With everyone panicking over COVID-19, you know you've goofed up when it seems all people can tweet about are your financial decisions. The Calgary Flames came under fire after telling part-timers they won't be paid for the suspended season. Now, fans are picking up the slack and even Flames players are donating money to the staff.

After novel coronavirus had the whole 2019-2020 NHL season officially suspended, it seemed the hockey world finally cooled down.

But when the Flames said they won't pay their 1,500 hourly and events staff for all the lost hours, the fire was rekindled.

Flames fan Raymond Lau stepped forward to help unpaid staff with a GoFundMe fundraiser starting Saturday, March 14.

"100% of the proceeds will be donated to CSEC hourly and part time employees. I have contacts within the Flames organization and will find a fair way to distribute the funds," wrote Lau on the page.

The fundraiser aimed for $10,000 at first. But with a little help from a few hockey stars, it's now sitting at over $46,000.

Flames captain Mark Giordano and his wife gave $5,000 each. His donation was matched by teammates Milan Lucic, Sam Benette, and TJ Brodie's wife, Amber Brodie.

Sean Monahan threw in $4,000, and Zac Rinaldo helped with $2,000.

That's a total $31,000 of the roughly $46,000.

Calgary Sports and Entertainment (CSEC), who owns the Flames, sent all its hourly employees an email on Thursday, March 12, saying their pay is getting cut.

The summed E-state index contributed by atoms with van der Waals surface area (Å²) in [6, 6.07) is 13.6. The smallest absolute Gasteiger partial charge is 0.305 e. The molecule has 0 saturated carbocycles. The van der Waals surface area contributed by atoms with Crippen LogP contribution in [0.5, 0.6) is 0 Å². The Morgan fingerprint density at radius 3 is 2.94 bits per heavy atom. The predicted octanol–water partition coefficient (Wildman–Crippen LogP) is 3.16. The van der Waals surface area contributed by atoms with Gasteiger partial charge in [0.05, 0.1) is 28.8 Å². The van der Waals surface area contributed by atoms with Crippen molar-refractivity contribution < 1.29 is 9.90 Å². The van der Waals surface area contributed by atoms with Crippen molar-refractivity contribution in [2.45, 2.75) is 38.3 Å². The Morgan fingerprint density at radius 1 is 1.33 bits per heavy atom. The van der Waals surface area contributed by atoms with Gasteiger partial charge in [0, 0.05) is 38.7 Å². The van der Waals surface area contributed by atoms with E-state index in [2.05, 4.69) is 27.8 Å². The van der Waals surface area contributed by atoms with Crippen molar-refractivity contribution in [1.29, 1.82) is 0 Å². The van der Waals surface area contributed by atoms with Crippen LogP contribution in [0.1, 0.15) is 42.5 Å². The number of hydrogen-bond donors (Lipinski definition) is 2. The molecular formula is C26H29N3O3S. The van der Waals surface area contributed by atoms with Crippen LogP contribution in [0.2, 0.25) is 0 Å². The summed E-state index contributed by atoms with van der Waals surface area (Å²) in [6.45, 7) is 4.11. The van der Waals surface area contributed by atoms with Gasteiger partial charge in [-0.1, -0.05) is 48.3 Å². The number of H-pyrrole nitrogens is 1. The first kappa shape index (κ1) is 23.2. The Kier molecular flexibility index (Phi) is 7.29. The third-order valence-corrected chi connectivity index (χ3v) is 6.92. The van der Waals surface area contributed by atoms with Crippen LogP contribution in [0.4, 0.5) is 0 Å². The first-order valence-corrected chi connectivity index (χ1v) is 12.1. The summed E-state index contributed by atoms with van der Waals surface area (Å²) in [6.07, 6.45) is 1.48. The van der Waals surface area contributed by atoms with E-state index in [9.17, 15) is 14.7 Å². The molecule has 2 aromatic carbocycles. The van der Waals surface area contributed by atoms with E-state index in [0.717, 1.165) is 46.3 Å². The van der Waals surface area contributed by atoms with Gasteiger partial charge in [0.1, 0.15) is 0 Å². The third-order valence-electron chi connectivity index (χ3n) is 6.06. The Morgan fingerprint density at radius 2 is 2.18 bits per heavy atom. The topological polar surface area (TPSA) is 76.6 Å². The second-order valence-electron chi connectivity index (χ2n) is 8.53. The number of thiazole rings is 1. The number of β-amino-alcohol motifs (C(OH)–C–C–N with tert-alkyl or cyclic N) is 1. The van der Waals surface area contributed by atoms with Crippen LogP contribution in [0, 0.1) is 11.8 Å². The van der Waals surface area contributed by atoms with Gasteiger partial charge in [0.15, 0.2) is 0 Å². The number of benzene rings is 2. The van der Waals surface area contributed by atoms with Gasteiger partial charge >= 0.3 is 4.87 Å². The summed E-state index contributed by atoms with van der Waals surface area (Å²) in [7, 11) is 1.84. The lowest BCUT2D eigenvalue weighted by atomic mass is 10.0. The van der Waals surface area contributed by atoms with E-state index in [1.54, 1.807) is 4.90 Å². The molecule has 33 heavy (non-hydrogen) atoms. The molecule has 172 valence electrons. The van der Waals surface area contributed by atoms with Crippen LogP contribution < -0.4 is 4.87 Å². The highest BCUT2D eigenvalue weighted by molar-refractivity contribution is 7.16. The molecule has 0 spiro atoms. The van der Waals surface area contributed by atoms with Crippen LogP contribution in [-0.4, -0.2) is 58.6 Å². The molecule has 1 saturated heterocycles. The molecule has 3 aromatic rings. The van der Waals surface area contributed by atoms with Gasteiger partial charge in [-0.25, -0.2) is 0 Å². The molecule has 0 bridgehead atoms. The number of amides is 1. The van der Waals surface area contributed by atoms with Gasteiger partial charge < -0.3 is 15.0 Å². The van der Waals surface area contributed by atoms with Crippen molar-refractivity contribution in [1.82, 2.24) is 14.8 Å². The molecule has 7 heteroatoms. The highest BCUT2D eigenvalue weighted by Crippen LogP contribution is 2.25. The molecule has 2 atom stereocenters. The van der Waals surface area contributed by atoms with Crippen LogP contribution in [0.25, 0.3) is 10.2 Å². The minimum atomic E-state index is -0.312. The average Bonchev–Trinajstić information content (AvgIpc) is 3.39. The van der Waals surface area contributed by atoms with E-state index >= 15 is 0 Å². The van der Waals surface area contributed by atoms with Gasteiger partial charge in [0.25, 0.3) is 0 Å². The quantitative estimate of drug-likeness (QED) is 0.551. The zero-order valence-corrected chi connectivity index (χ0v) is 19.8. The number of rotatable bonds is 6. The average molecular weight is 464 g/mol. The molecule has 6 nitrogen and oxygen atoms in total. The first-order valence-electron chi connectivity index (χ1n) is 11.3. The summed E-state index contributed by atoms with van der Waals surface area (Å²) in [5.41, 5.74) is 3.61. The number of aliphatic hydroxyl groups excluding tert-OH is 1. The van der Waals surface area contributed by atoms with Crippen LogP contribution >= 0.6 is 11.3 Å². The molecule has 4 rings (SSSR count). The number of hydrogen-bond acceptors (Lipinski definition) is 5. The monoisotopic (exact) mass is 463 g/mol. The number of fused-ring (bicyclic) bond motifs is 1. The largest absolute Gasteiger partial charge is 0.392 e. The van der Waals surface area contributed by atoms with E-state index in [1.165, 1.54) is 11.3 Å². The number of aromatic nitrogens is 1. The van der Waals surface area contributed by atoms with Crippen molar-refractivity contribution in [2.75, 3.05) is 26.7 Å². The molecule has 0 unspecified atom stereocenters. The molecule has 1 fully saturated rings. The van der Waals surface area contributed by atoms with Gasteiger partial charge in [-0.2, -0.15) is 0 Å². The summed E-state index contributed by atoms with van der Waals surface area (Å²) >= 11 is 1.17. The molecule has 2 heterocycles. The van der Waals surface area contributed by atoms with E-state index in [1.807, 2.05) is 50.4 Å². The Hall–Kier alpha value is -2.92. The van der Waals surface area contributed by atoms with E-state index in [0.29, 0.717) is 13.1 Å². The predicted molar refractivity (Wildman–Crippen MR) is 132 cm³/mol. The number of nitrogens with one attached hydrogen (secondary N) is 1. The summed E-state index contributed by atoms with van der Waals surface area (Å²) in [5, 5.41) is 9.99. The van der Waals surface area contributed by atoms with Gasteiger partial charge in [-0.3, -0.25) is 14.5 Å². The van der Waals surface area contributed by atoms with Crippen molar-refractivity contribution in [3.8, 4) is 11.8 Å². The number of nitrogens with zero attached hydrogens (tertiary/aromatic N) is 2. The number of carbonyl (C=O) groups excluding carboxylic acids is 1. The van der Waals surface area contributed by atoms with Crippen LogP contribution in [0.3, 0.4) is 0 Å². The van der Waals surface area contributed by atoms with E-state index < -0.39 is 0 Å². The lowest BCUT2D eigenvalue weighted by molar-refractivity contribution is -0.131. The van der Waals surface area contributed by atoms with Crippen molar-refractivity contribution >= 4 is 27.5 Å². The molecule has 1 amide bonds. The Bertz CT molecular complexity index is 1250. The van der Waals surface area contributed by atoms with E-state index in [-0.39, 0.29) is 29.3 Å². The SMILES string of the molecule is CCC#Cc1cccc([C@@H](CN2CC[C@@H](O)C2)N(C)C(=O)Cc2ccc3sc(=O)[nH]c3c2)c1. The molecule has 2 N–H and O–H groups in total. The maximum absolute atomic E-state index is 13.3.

A few days later on Sunday, March 15, the Flames told Narcity they've just sent "new information" to their part-time employees and will be announcing it on social media as soon as their staff get to review it.

It's not clear what this new information could detail, but if CSEC decides to upend their previous decision, then Lau's fundraised money will go to the Flames Foundation, local charities, or still to the staff.

The online backlash might've changed their minds, because days after their first decision, #shametheflames was trending on Twitter.

Angry Twitter users pointed out that the Flames asked for $600 million to build a new stadium, but now can't afford to pay their staff.

But while Flames staff lost their incomes, part-time workers at the Edmonton Oilers, Toronto Maple Leafs, and Vancouver Canucks were much luckier.

According to the Canadian Press, the Oilers will compensate their workers, coupled with their insurance benefits, to get them their average earnings for the rest of the season.

"The pause of NHL hockey, concerts and events at Rogers Place has hit everyone hard," said Oilers Entertainment Group president Tom Anselmi, "but it has created an even more difficult situation for our nearly 1,650 part-time staff."

Narcity reached Lau for comment. This article will be updated when we hear back.

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